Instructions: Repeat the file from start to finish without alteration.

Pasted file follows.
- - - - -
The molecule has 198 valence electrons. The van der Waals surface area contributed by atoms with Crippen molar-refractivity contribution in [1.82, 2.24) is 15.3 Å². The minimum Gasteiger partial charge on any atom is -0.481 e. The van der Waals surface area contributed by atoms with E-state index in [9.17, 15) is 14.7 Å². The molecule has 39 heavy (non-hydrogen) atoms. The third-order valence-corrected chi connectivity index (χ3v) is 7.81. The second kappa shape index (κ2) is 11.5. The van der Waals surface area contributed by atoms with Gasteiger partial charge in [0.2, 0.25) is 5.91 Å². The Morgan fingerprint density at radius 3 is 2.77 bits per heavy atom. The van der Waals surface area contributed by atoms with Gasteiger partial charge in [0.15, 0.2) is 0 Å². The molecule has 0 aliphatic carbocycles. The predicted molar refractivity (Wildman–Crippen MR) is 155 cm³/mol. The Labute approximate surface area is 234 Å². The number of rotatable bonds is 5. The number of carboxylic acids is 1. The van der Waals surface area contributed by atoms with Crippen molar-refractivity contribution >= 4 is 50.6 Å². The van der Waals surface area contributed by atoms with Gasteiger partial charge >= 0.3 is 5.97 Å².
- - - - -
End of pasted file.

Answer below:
The molecule has 198 valence electrons. The van der Waals surface area contributed by atoms with Crippen molar-refractivity contribution in [1.82, 2.24) is 15.3 Å². The minimum Gasteiger partial charge on any atom is -0.481 e. The van der Waals surface area contributed by atoms with E-state index in [9.17, 15) is 14.7 Å². The molecule has 39 heavy (non-hydrogen) atoms. The third-order valence-corrected chi connectivity index (χ3v) is 7.81. The second kappa shape index (κ2) is 11.5. The van der Waals surface area contributed by atoms with Gasteiger partial charge in [0.2, 0.25) is 5.91 Å². The Morgan fingerprint density at radius 3 is 2.77 bits per heavy atom. The van der Waals surface area contributed by atoms with Gasteiger partial charge in [0.15, 0.2) is 0 Å². The molecule has 0 aliphatic carbocycles. The predicted molar refractivity (Wildman–Crippen MR) is 155 cm³/mol. The Labute approximate surface area is 234 Å². The number of rotatable bonds is 5. The number of carboxylic acids is 1. The van der Waals surface area contributed by atoms with Crippen molar-refractivity contribution >= 4 is 50.6 Å². The van der Waals surface area contributed by atoms with Gasteiger partial charge >= 0.3 is 5.97 Å².